Posts Tagged With: cowpokes

CandylandTM to be Theme of Poway’s New Modern Art Museum

Candyland

All Poway, California is buzzing with excitement. In just three month’s the town’s new in its tiara, the $188.2 million CowboyMetrics Museum will open. No one is prouder than museum curator, “Tex” Roland.

“I’m just fit to bust,” said the beaming Tex. “For decades now, folks just plain associated cowpokes with roping, herding, and advanced statistical skills.” Tex stops to spit expertly on a fire ant. “That ain’t true no more. We have our sensitive, avant-garde side, too.”

Indeed. Yesterday, Tex, the famed rodeo king and speedy inverter of matrices, favored me with a private tour of his cutting edge museum.  We started with “Grub,” the museum’s restaurant and homage to cattle drive food. The eatery’s jumbo Gulf shrimp cocktails and sumptuous Swedish meatball bar, presided over by internationally acclaimed chef Pierre “Windy” LeBouef are to die for. When questioned, Tex assured me that cattle-drive food was much more international and gourmet than portrayed in Western movies and dime novels.

On to the museum’s breath-taking canvasses. I gazed intently at two giant green squares, one atop the other, on a bold in-your-face white canvas.

“Tex, that looks like a double-green square from CandylandTM, you know that game we played as kids.”

“Sure is,” said the worthy curator. “Candyland is plum near the alpha and omega of modern art. Milton BradleyTM might have made that game to entertain the youngin’s of this great land, but they also said the final word in modern art. There ain’t been no more artists of any note since Candyland came on the scene.”

“What about Jackson Pollock?” I said.

“Pre Candyland,” said Tex.

You know, he was right. I walked subdued down the long hallways overhung with massive Bohemian chandeliers, on floors made with the finest Tuscan marble. On the walls, hung huge paintings of all the Candyland playing cards done up in fine style on vibrant white canvases from “Bronco” Henri of Paris. I saw red squares, blue ones, double greens, and there, there, in a room all by itself, Queen Frostine on a forty-five foot canvas.

Humanity has truly reached the pinnacle of artistic brilliance, but I don’t know whether to swell with pride or cry.

– Paul De Lancey, art critic

4novels

Check out my latest novel, the Christmas thriller, Beneficial Murders. My books are available in paperpack or Kindle on amazon.com, 

or on my website-where you can get a signed copy at: www.lordsoffun.com

 

 

Categories: humor | Tags: , , , , , , , , , , , , , , , , , , , , , , , , | Leave a comment

Skillet Sirloin

American Entree

SKILLET SIRLOIN

INGREDIENTS

2 pounds boneless top sirloin steaks
2 tablespoons olive oil
2 tablespoons peanut oil

BROTH MIX

1 medium yellow onion
4 garlic cloves
1 ripe tomato
1/2 cup beef broth
2 teaspoons Dijon mustard
1 tablespoon Worcestershire sauce
1/2 teaspoon thyme
1/4 teaspoon black pepper
1/2 teaspoon coriander
1/2 teaspoon parsley

UTENSIL

electric skillet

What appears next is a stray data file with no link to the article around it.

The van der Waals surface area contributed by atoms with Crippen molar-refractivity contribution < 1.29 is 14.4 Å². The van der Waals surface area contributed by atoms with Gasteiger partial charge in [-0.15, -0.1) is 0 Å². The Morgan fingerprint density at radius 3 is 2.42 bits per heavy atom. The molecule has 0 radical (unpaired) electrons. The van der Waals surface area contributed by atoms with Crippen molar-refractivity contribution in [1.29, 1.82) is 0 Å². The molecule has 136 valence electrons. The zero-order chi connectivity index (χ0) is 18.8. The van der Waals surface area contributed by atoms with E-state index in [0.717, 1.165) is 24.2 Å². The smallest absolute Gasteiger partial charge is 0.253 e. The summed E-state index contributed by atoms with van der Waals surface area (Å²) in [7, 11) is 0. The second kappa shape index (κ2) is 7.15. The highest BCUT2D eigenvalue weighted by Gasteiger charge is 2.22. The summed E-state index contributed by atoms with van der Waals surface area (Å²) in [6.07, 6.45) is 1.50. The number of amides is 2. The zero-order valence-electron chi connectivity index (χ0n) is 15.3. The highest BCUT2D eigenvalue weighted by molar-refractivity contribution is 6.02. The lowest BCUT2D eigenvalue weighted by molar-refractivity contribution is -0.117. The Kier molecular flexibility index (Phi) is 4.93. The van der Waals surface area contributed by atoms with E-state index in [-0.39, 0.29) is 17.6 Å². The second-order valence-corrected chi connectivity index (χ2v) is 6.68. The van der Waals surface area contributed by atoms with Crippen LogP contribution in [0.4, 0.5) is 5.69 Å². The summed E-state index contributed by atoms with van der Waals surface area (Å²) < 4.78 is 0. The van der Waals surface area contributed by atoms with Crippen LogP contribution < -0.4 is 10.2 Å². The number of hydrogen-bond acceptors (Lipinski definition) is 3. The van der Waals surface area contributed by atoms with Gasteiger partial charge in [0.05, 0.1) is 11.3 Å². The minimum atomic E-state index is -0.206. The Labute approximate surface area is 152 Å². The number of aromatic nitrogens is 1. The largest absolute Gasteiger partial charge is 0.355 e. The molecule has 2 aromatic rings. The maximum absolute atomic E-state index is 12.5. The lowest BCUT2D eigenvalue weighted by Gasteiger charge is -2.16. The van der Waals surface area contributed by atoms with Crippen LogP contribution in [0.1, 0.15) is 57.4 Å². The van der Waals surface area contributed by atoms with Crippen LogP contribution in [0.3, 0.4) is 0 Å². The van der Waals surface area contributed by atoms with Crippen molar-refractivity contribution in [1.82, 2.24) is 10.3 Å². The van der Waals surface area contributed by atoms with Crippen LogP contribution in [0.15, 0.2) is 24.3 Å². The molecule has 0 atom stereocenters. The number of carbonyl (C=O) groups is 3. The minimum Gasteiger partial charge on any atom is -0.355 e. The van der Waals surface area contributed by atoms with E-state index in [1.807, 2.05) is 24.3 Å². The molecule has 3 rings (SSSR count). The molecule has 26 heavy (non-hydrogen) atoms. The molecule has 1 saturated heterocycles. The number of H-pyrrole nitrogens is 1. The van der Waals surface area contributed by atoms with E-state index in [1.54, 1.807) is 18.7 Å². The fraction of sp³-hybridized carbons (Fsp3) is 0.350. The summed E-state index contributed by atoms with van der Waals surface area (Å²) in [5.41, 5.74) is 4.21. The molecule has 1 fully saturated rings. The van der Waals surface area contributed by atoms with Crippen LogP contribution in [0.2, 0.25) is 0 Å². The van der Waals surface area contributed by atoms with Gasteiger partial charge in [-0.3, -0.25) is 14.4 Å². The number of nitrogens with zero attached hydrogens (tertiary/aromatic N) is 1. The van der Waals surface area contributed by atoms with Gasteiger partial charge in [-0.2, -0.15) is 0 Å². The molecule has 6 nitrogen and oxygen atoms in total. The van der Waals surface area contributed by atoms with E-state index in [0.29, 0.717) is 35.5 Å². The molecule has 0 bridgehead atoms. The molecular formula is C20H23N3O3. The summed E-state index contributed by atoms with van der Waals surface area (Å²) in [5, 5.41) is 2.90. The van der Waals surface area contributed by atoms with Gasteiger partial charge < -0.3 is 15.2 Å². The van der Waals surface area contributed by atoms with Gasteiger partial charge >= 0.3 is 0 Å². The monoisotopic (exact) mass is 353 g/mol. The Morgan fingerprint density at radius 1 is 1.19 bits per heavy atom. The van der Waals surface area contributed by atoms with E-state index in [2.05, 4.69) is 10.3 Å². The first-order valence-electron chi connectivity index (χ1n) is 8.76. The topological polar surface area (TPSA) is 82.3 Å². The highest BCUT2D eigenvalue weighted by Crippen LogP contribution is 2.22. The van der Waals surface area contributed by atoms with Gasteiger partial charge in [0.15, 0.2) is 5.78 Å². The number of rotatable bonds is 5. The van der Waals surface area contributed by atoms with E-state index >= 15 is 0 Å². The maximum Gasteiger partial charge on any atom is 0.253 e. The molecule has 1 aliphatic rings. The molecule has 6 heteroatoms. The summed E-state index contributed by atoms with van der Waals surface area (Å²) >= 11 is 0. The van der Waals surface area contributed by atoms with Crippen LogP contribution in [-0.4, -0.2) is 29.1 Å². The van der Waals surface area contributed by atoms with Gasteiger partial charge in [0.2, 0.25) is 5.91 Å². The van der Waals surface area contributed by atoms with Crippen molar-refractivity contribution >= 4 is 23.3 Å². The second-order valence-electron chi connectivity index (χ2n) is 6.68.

PREPARATION

Cut steaks into 8 pieces. (I’m not dogmatic about this number. You must cook to please yourself and your guests. Of course, if you manage to cut 6 3/4 pieces, mathematicians everywhere will want to know how you cut 3/4 of a piece.)

Peel and dice onion and garlic cloves. Peel tomato. (You might find it faster to peel if you boil the tomato for 30 seconds first.) Chop tomato into little bits. Add beef broth, Dijon mustard, Worcestershire sauce, thyme, pepper, coriander, and parsley into mixing bowl. Stir with knife until thoroughly mixed. This is the broth mix.

Set temperature on skillet to 325 degrees. Add olive oil, peanut oil, and sirloin steak to skillet.

Cook for 4 minutes. Turn steak pieces over while stirring the juice. Cook for 2 minutes more. Add broth mix. Cook for 3 minutes. The steak should turn out medium to medium well. Consider checking one of the pieces a few minutes earlier, especially if you prefer rarer steak, as it’s impossible to reverse the cooking process for beef. (Unless, of course, you have a time machine, and go back to where your steak reached its desired doneness. May I suggest, though, if you do have a time machine that you play the stock market or go to the horse races?)

Put steak on plates and evenly ladle the spicy juice over all the pieces.

TIDBITS

1) This tidbit didn’t survive editing.

2) Legend has it that villagers in Transylvania could kill a vampire with a stake through the heart.

3) And tales of the Old West relate many a blood sucking at midnight by flying vampire cows.

3) This is why cowpokes pounded nails into their steaks.

4) This is also the reason drovers put silver bullets in their six shooters.

5) Maybe these stories are tall tales, but maybe brave trailblazers rid the western lands of these blood-sucking bovines.

6) Whatever the reason, there have been no “vampire cow” sightings in San Diego in the last century, for which I am grateful.

7) But just in case, this recipes has 4 cloves of garlic in it.

– Chef Paul

4novels

My cookbook, Eat Me: 169 Fun Recipes From All Over the World,  and novels are available in paperpack or Kindle on amazon.com

As an e-book on Nook

or on my website-where you can get a signed copy at: www.lordsoffun.com

Categories: cuisine, food, history, humor, recipes | Tags: , , , , , , , , , , , , , , , , | Leave a comment

Create a free website or blog at WordPress.com.

%d bloggers like this: